Italian designer Alberto Bellamoli has added to the growing trend for terrazzo, unveiling homeware patterned with coloured marble spots.
Launched at this year's IMM Cologne furniture fair, the Collecta series features candleholders, as well as four bowls and two coffee tables in different sizes.
Terrazzo, which is made from scraps of marble, has been used for centuries as a construction and finish material in buildings – most commonly flooring – thanks to its durability.
But a number of recent products have taken the material out of its usual context, like Besler & Sons' wedge-shaped home accessories, and the collection of speckle-topped tables Simon Legald created for Normann Copenhagen.
Bellamoli's take on terrazzo is distinguished by its large hunks of inlaid marble, which are so rounded as to look like dots. He has used two different colour combinations – a white base with marble spots in hues of green, and a darker base speckled with beige.
Bellamoli, who is based in Denmark, returned to his hometown near Verona, Italy to experiment with composition and design for the homeware series, aiming to give what the locals describe as "poor man's marble" a new use.
The industrial designer worked with local craftsman to develop a method for creating almost spherical marble chips.
He combined these with a terrazzo mixture of smaller marble chips, granite and concrete to create a large block, which he left to set and age for one month.
After curing, Bellamoli sliced the hardened terrazzo blocks into different thicknesses before using a CNC machine to shape the different homewares.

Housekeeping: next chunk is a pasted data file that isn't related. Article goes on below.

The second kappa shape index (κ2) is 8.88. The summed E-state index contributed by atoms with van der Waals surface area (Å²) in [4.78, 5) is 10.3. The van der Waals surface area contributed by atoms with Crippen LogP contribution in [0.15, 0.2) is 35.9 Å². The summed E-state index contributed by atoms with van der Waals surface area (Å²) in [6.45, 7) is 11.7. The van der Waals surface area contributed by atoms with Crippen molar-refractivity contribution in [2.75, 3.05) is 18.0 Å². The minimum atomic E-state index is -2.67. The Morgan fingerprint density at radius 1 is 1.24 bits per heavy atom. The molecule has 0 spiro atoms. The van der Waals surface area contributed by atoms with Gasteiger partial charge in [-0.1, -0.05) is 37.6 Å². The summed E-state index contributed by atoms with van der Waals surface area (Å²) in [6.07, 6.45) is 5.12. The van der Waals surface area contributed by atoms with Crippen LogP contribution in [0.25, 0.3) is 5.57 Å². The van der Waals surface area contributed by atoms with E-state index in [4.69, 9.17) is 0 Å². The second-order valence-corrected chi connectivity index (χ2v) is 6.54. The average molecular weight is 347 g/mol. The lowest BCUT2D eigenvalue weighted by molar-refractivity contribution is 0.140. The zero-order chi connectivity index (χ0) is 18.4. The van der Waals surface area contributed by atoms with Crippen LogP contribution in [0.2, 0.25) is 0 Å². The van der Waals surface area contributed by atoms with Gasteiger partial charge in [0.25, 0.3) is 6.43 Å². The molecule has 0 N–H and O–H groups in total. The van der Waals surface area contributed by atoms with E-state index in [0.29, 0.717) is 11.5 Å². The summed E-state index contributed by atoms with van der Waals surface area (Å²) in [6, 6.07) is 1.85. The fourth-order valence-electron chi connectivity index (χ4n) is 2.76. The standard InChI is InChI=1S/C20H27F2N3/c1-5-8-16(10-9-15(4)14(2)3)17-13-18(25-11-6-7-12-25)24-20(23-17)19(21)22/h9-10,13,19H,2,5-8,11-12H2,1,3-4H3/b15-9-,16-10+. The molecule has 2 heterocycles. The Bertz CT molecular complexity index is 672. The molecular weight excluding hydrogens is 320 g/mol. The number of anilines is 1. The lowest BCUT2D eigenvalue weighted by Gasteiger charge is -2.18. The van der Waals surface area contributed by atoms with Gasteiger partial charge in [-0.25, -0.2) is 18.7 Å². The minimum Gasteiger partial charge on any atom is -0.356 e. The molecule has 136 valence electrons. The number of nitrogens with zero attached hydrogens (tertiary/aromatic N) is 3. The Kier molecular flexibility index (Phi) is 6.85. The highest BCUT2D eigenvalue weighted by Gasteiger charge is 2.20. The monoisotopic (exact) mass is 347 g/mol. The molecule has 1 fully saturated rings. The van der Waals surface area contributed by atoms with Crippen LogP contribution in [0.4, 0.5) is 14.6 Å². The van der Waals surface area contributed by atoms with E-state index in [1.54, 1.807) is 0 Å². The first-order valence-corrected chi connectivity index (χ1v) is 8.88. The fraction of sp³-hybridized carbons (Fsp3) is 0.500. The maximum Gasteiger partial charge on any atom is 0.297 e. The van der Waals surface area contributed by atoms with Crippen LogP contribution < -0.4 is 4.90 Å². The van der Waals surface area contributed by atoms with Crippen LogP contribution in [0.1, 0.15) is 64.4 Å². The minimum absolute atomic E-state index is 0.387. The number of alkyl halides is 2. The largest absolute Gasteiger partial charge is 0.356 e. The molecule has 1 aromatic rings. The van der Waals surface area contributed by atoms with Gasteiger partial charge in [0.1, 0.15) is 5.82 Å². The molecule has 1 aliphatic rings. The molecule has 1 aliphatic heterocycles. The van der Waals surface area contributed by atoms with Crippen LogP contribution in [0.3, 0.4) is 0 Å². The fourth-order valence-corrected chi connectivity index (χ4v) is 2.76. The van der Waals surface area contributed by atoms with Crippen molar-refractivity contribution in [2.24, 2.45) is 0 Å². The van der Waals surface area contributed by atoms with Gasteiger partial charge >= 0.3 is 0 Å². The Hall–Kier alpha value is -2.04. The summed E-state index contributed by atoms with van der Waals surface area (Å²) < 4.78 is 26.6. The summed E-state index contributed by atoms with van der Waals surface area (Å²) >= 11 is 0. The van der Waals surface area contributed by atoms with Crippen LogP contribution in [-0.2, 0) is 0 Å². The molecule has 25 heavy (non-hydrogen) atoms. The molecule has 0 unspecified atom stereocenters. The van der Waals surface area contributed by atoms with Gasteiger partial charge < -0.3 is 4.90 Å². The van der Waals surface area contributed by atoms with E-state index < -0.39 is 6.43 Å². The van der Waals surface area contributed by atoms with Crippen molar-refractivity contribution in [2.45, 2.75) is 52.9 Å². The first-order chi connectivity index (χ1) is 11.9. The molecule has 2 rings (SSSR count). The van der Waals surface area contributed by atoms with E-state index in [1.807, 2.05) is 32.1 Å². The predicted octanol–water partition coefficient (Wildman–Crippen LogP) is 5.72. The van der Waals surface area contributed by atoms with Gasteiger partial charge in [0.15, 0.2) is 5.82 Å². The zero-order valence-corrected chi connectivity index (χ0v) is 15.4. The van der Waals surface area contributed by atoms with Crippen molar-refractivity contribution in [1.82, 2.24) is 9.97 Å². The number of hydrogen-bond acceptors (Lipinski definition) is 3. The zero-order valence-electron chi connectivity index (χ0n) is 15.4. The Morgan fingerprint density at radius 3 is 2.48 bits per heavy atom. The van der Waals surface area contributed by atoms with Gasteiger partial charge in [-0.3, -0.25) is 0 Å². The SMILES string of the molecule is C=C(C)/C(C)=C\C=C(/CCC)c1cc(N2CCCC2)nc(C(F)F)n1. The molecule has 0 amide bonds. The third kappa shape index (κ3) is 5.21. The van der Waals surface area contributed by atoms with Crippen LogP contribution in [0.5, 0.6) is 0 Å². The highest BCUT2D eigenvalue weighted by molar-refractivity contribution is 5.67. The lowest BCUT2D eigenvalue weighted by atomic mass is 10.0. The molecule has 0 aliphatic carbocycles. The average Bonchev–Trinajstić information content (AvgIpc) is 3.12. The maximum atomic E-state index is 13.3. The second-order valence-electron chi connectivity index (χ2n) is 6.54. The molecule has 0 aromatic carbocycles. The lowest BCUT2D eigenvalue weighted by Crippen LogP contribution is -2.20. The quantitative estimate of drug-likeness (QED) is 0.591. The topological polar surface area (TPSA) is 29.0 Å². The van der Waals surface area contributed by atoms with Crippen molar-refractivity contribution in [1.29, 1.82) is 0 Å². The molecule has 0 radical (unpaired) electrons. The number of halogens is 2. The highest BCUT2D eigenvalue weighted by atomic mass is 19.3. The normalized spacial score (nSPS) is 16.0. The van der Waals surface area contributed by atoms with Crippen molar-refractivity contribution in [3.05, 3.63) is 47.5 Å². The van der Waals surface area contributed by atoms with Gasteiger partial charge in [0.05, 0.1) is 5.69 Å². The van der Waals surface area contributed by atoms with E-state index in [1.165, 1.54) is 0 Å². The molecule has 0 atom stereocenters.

"I worked with one of the oldest marble chip suppliers in Italy to create super round pebbles of marble," the designer told Dezeen. "After that, I found the combination of terrazzo mixture and marble pebbles."
"I cast a big block of terrazzo, and let it age for one month with the right conditions of humidity and temperature, almost like a handcrafted Italian salami."
He finished the process by hand, polishing the pieces to reveal the different patterns created by the stones.
Other recent applications of terrazzo have included a camouflaged furniture installation by Max Lamb and inside a Singapore restaurant by Barber and Osgerby's Universal Design Studio.
Australian designer Brodie Neill also reinvented the technique, using fragments of recycled ocean plastic to construct a table.
Collecta was on display at IMM Cologne, which took place from 16 to 22 January 2017. Other products that launched at this year's event include mirrors by Meike Harde that sit askew in their frames, a hybrid bed-desk by Pieter Peulen and a copper clock by Patrick Palcic that uses perfume to tell time.